The patient-centered medical home? That's not a new concept to the folks at Chicago-based La Rabida Children's Hospital.
The patient-centered medical home? That’s not a new concept to the folks at Chicago-based La Rabida Children’s Hospital.
“We’ve been doing primary care in this model without the fancy words attached to it for more than 30 years,” says Pam Northrop, LCSW, medical home program manager. “We are the primary care doctor, but the difference is our physicians are specially trained in understanding children with special healthcare needs.”
And that approach has paid off. La Rabida’s medical home program for children with special healthcare needs was selected as a finalist for the 2014 Jackson Healthcare Hospital Charitable Services Awards.
“Our program depends on outside funding, and we’re honored that Jackson Healthcare Hospital Charitable Services Awards recognizes the value of this approach to providing comprehensive primary care to our patients and their families,” Northrop said.
The physicians at La Rabida are specially trained in understanding children with special healthcare needs. For example, if a child has a gastrointestinal tube, that’s not unusual for the staff at La Rabida where a nurse is specially trained in helping and supporting the family if the tube falls out, checking how it’s working, and training the parents.
“We have the resources here to be able to support the family for children with a gastrointestinal tube,” Northrop explains. “Community doctors don’t have those resources. So by nature, we have the whole wrap around structure to be able to support children with special healthcare needs.”
As part of the program, staff works with the local school system to provide children with all of their immunizations and necessary screenings that they would in a traditional primary care setting.
“So, we do what is standard of care in primary care,” Northrop says. “But in addition, because we have training in children with special healthcare needs, we can then provide all the other support for the children. We are providing primary care within a specialty care setting.”
The benefits of the medical home model to patients are clear. The coordination of care, particularly for children with special healthcare needs, is like a life raft in an often-fragmented sea. But the benefits for physicians are tangible as well.
“Functioning as a team always makes anyone feel very supported,” says Edith Chernoff, MD, head medical home physician at La Rabida. “To be able to function where you know that it’s not just you, but there’s a whole safety net around, makes a very big difference and I think makes you feel much more assured.”
Some specialists are beginning to operate their practice as a patient-centered medical home, a model that has been pioneered by primary care doctors. But Chernoff says that, minus the official PCMH designation, many specialists already function as part of a healthcare team.
“There are very few diabetic docs who don’t have a team around them,” she says. “Whether they call it a care manager, or they have nurse practitioners, they’ve been functioning on teams for many years. It’s just that there’s no recognition of it. And for other specialists, I think it’s important for strong communication between the primary care doc and the specialist.”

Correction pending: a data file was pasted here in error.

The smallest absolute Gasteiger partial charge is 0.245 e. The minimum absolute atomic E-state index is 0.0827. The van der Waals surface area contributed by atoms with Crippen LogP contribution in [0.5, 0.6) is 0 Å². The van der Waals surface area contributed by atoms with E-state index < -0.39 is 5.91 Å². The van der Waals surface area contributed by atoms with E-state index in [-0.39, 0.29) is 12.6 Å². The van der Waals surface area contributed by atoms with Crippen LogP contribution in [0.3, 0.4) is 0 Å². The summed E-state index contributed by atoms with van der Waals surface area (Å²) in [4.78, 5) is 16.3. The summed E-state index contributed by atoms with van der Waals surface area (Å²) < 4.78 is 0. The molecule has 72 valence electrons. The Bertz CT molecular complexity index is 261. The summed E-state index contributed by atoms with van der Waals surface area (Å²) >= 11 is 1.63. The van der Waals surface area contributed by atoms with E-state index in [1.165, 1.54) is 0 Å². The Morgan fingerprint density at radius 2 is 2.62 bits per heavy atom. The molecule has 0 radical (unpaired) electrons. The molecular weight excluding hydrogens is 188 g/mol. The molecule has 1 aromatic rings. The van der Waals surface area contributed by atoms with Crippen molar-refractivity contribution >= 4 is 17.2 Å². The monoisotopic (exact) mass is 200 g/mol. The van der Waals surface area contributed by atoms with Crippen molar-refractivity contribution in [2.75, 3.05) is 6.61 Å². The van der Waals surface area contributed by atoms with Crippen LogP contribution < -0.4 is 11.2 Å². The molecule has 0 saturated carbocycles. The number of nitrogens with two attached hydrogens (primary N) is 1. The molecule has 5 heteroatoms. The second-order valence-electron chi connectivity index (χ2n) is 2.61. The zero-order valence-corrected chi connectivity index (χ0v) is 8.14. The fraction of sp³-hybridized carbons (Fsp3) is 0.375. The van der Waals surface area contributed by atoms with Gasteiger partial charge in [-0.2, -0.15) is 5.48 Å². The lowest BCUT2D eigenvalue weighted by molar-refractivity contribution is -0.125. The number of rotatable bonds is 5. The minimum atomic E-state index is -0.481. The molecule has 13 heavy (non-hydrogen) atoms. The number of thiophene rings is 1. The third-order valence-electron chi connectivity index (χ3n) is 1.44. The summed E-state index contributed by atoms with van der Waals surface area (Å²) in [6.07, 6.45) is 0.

That means talking to one another, Chernoff says. Physically, verbally speaking to one another.
“Everyone keeps touting the computer system as the be all and end all,” she explains. “But you know, computer systems don’t actually talk to each other. When you want to know whether a child has received medication, sifting through insurance information is really cumbersome, and not current. And most physicians don’t have the support to do that.”
The Physician’s Role
Can the patient-centered medical home model have a bottom line impact on a medical practice? Can it reduce costs while enabling more value-based care? Chernoff says those are 2 different considerations.
“As patients and their families are more engaged in their health care by working with their doctor in a PCMH, following up on such issues as taking their medication and going to specialty appointments, there may be less use of ER and less need for hospitalization, 2 areas where health care dollars are frequently spent,” Chernoff says. “Also, we think that over time the additional care management supports that are part of the medical home will help to impact on cost of medical care. Patients who are better educated on care of their illness and who are more connected to their physician will know the consequences of running out of their medication and how to contact their PCMH to get the prescription renewed. Without the prescription the patient may become sick.”
As for value-based care, she says that holding physicians or medical groups responsible for patients’ health is a more complicated issue.
“I think it’s very dangerous to put everything on the physician,” Chernoff says. “To say the physician is the one who’s going to cause the most change in terms of outcome—diabetes control, weight loss, asthma—I think that’s too much to ask of the doctor. I think there has to be responsibility somewhere on the patient.”
That said, Chernoff does feel that physicians can and should be active participants in terms of working toward those goals.
“I think that when you look at value payments, which is what everyone is doing now, what’s going to happen is now it’s a payment and in 5 years it will be a cost,” she explains. “They will start taking away money from physicians who can’t keep their patients from smoking, or their diabetic patients from not taking their meds, or not losing weight. And it’s not okay to fine physicians for their patients’ lack of compliance.”